[Editor: This article, which includes some songs by James McColl (1844-1929), was published in The Kyneton Guardian (Kyneton, Vic.), 12 August 1915.]
Ex-Senator McColl in a new role.
Up in Bendigo they had, notwithstanding the rain, on Australian Red Cross Day an exceptionally good time, and incidentally gathered in over £3000, which was a record for the provinces. Bendigo has, however, always been strongly to the fore in such movements, and just as it set a fine example years ago by initiating the Easter Fair movement in aid of the local hospital funds, so on this occasion it turned the poetical talents of one of its best known citizens into hard cash for the benefit of our wounded soldiers. The gentleman in question was ex-Senator J. H. McColl who furnished four or five sets of stirring patriotic songs, which could be sung to well-known airs. Printed in a neat little booklet, decorated with gaily colored flags, these songs furnished an appropriate souvenir of the day, and brought in a very considerable addition to the funds. All honor to Mr. McColl for his clever idea and generous gift. Appended are one or two of the verses of the various songs:—
“Australia Day,” sung to the tune of “Marching through Georgia”—
And truly has our faith in them been fully justified,
The Empire rings with praise of them, it echoes far and wide,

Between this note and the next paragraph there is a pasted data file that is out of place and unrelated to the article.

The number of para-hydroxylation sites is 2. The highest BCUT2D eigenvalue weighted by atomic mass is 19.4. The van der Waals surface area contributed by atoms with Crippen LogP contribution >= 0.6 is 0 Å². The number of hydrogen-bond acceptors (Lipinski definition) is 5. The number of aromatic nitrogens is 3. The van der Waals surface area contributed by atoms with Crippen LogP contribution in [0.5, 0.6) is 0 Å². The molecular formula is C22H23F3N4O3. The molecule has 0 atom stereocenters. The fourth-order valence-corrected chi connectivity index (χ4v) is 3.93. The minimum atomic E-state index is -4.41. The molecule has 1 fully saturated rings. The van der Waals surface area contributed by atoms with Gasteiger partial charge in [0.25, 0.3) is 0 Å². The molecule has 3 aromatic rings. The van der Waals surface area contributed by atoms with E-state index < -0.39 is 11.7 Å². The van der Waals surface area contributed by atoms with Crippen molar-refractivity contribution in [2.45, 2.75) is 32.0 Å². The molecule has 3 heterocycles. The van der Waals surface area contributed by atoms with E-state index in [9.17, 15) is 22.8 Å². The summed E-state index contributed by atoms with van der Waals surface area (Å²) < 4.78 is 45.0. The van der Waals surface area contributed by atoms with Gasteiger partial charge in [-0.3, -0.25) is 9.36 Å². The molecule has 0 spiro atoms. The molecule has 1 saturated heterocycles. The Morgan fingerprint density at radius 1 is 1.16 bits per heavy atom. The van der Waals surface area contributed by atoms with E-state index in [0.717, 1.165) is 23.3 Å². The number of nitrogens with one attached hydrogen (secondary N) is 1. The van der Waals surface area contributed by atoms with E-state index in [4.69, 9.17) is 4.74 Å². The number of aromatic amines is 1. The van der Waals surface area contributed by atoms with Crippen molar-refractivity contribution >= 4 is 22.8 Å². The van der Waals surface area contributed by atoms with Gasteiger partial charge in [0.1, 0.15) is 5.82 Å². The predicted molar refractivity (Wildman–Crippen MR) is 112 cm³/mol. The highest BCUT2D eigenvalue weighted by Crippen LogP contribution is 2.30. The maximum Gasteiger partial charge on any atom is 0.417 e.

By feats that few would dare to do they have been fairly tried,
Those brave boys of ours from Australia.
Hurrah, hurrah, across the ocean foam,
Hurrah, hurrah, our boys are coming home.
By deeds renowned and honor crowned,
In pride of heart to-day,
We welcome our boys to Australia.
“Our Boys in Front,” sung to the tune of the “Men of Harlech,” strikes a bold, triumphant note—
King and Empire now are calling,
Comes the word that men are falling,
Yet flinch not, howe’er appalling,
Hasten now away.
Not for conquest do we send you,
But for righteousness we lend you,
Strong in faith, God will defend you,
Go you forth to-day.
God will bless you going,
Cause your foes’ undoing.
Nerve your arm, in all alarm, to you
His purpose showing.
Lean on Him, He will defend you,
And a victory sure will send you.
All Australia’s prayers attend you,
Forward to the fray.
“The Lion’s Cubs,” to the tune of “Tramp, tramp, the Boys are Marching,” is a song of forecast victory—
When the Kaiser and his Huns with his poison gases and guns,
Thought to make the grand old British Lion fear,
He forgot that o’er the seas, swiftly borne upon the breeze,
The Lion’s cubs were quickly drawing near.
Tramp, tramp, tramp, we hear them marching,
From East, West, North, and South they come,
And with every wind that blows they fly to meet their foes
In defence of Honor, Liberty, and Home.
The Canadians in the North also bravely sallied forth,
And have won their land imperishable fame,
And now in the Dardanelles, as the record truly tells,
The Australian boys have also played the game.
Tramp, tramp, tramp, we hear them marching, etc.
So, too, “The Boys of Australia,” sung to “Johnny Comes Marching Home,” and “Gallipoli,” set to the tune of “My Native Land,” are spirit-stirring productions, of which Bendigonians may well be proud.
The Kyneton Guardian (Kyneton, Vic.), 12 August 1915, p. 4
Also published in:
The Chiltern and Howlong Times and Ovens Register (Chiltern, Vic.), 6 August 1915, p. 2
The Ararat Advertiser, and Chronicle for the Stawell and Wimmera Districts (Ararat, Vic.), 7 August 1915, p. 3
The Mildura Telegraph and Darling and Lower Murray Advocate (Mildura, Vic.), 10 August 1915, p. 1
The title of this article rhymes (“Ex-Senator McColl / in a new role”), which may well have been a deliberate bit of editorial humour.